Initially, OHAM considered hosting an academic conference to commemorate its 50th anniversary, but soon realized that hosting a concert would invite a broader audience and create new work. “reVox” commissioned composers to revisit and remix OHAM interviews and archives. Van Cleve clarifies, “This is a way to celebrate the whole diversity and the whole sense of creativity—just a true celebration of music…that was my real dream!”
During the live show, Jack Vees, faculty at the Yale School of Music, performed a soulful harmonica ballad. Vees’s tunes, reminiscent of bluegrass, accompanied a slideshow of California wildlife and state parks. Immediately following, Gabrielle Herbst, YSM ’20 sang a pop song with electronic and synth-heavy accompaniment, inspired by legendary performance artist and activist, Laurie Anderson.
Herbst spent last summer working at OHAM. She enjoyed how she could wholly immerse herself in the work. “When you listen to these interviews, you learn everything about these artists, from their childhood to their creative process,” she explains. Herbst felt honored to live in the head of her idol, Laurie Anderson, through these archives. Following Herbst’s synth-pop vocal performance, Ben Veredy (YSM Faculty) performed a gnarly virtuosic guitar solo that quoted eminent sixteenth century Italian composer Palestrina, twentieth century Japanese composer Takemitsu, and Cuban composer Leo Brouwer. Finally, singer and composer Tanner Porter, YSM ’19 sang, accompanied by a band of Van Cleve on oboe, Vees on electric guitar, and Hannah Lash (YSM Faculty) on harp.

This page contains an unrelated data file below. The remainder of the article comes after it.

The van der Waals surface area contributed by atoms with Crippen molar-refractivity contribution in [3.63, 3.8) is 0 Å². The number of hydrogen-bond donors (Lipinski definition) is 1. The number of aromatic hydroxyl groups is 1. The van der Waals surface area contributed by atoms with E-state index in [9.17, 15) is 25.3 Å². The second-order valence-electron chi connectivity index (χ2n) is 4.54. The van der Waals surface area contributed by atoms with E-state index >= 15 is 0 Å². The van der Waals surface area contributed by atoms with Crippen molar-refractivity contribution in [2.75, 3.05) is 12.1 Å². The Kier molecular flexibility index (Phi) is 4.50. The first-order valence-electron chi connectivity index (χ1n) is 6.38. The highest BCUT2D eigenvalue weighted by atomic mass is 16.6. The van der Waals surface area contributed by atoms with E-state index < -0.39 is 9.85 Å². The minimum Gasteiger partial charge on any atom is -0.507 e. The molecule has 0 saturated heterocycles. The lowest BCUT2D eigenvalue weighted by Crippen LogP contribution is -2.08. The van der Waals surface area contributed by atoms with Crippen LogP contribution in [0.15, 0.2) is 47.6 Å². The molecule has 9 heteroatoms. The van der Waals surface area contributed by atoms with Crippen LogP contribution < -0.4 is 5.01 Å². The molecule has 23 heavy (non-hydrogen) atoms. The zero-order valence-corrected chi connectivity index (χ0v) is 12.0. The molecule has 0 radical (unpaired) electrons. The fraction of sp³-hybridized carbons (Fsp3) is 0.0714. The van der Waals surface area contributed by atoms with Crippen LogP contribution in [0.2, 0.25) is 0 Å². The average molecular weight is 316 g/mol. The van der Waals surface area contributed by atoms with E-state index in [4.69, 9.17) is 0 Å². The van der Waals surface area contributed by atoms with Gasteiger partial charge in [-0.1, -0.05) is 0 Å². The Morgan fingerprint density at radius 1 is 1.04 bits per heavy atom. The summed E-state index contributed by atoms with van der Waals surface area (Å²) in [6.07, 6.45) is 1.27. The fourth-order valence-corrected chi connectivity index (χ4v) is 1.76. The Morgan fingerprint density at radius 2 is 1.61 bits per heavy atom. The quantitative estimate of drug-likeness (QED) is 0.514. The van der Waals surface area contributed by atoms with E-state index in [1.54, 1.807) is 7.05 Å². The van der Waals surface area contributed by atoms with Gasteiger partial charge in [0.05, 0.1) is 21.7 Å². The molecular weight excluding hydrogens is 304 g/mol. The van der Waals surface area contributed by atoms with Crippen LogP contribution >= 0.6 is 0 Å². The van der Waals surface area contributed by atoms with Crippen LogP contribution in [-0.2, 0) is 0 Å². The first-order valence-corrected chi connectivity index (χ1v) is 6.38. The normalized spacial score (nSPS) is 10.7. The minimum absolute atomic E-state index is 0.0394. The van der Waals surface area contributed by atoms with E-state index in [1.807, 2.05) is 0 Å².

Amid the post-show buzz, Van Cleve radiated with excitement. “This came together in the most extraordinary way,” she said. Van Cleve found the level of buy-in among attendees especially impressive.
Composer and musician Anteo Fabris, YSM ’19 praised the show: “This comes at a compelling juncture in the history of classical music: many of us who study, create and appreciate it are looking back at the established canon and wondering why it exists in the first place. OHAM’s Voices of America has opened doors for us as a community finally to amend a canon in serious need of editing.”
“In a day and age when people have too much to do, we started talking with people and it was kind of random, but immediately people were like, ‘I’m in and want to do this,’” she continued.” The Irving S. Gilmore Music Library helped by commissioning a wide variety of original compositions and remixes.
Filmmaker Audrey Coombe, SY ’23, found inspiration in the multimedia aspect of the exhibit: “The coupling of audio sources and the transportive visuals were both a nostalgic reach into the past as well as something very immediate and physical. The sonic collage that came about was celebratory of past artists and Vivian Perlis’s work, but it was also a compassionate nod towards the current musical community at Yale and the myriad new voices on the ascent.”
As information—both real and fake—grows easier and easier to obtain, consumers often feel overloaded. Instead of drowning amid an abundance of articles and noise, Van Cleve promises,“the sound of the voice has such meaning.” If you’re wandering down York Street, hungry for repurposed historical music interviews, the exhibition is open in CCAM for the next two weeks!